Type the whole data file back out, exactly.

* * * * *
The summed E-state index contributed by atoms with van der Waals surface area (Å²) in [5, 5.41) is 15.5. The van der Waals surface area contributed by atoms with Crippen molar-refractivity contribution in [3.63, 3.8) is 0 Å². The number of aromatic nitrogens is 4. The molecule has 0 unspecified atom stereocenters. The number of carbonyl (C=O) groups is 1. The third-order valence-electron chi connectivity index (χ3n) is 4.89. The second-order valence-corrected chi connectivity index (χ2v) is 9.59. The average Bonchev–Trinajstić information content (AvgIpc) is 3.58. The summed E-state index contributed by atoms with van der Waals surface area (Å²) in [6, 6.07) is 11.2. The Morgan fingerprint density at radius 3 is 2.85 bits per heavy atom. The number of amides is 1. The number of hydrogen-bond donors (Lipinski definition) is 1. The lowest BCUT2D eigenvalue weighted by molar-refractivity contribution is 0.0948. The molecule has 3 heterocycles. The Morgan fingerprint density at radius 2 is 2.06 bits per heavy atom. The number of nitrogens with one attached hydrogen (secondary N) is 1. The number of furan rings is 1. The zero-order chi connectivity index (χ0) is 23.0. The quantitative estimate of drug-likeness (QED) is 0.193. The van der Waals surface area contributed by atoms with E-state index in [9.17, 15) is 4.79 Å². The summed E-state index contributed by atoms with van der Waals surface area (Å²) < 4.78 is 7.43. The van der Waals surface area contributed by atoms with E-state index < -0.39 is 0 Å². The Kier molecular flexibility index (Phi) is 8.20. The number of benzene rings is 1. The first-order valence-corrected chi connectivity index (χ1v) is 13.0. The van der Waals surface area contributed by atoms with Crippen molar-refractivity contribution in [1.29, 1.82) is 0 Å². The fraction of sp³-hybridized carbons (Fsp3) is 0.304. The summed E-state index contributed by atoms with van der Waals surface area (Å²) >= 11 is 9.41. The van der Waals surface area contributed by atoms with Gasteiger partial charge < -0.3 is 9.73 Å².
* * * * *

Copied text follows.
The summed E-state index contributed by atoms with van der Waals surface area (Å²) in [5, 5.41) is 15.5. The van der Waals surface area contributed by atoms with Crippen molar-refractivity contribution in [3.63, 3.8) is 0 Å². The number of aromatic nitrogens is 4. The molecule has 0 unspecified atom stereocenters. The number of carbonyl (C=O) groups is 1. The third-order valence-electron chi connectivity index (χ3n) is 4.89. The second-order valence-corrected chi connectivity index (χ2v) is 9.59. The average Bonchev–Trinajstić information content (AvgIpc) is 3.58. The summed E-state index contributed by atoms with van der Waals surface area (Å²) in [6, 6.07) is 11.2. The Morgan fingerprint density at radius 3 is 2.85 bits per heavy atom. The number of amides is 1. The number of hydrogen-bond donors (Lipinski definition) is 1. The lowest BCUT2D eigenvalue weighted by molar-refractivity contribution is 0.0948. The molecule has 3 heterocycles. The Morgan fingerprint density at radius 2 is 2.06 bits per heavy atom. The number of nitrogens with one attached hydrogen (secondary N) is 1. The number of furan rings is 1. The zero-order chi connectivity index (χ0) is 23.0. The quantitative estimate of drug-likeness (QED) is 0.193. The van der Waals surface area contributed by atoms with E-state index in [9.17, 15) is 4.79 Å². The summed E-state index contributed by atoms with van der Waals surface area (Å²) < 4.78 is 7.43. The van der Waals surface area contributed by atoms with E-state index < -0.39 is 0 Å². The Kier molecular flexibility index (Phi) is 8.20. The number of benzene rings is 1. The first-order valence-corrected chi connectivity index (χ1v) is 13.0. The van der Waals surface area contributed by atoms with Crippen molar-refractivity contribution in [1.29, 1.82) is 0 Å². The fraction of sp³-hybridized carbons (Fsp3) is 0.304. The summed E-state index contributed by atoms with van der Waals surface area (Å²) >= 11 is 9.41. The van der Waals surface area contributed by atoms with Gasteiger partial charge < -0.3 is 9.73 Å².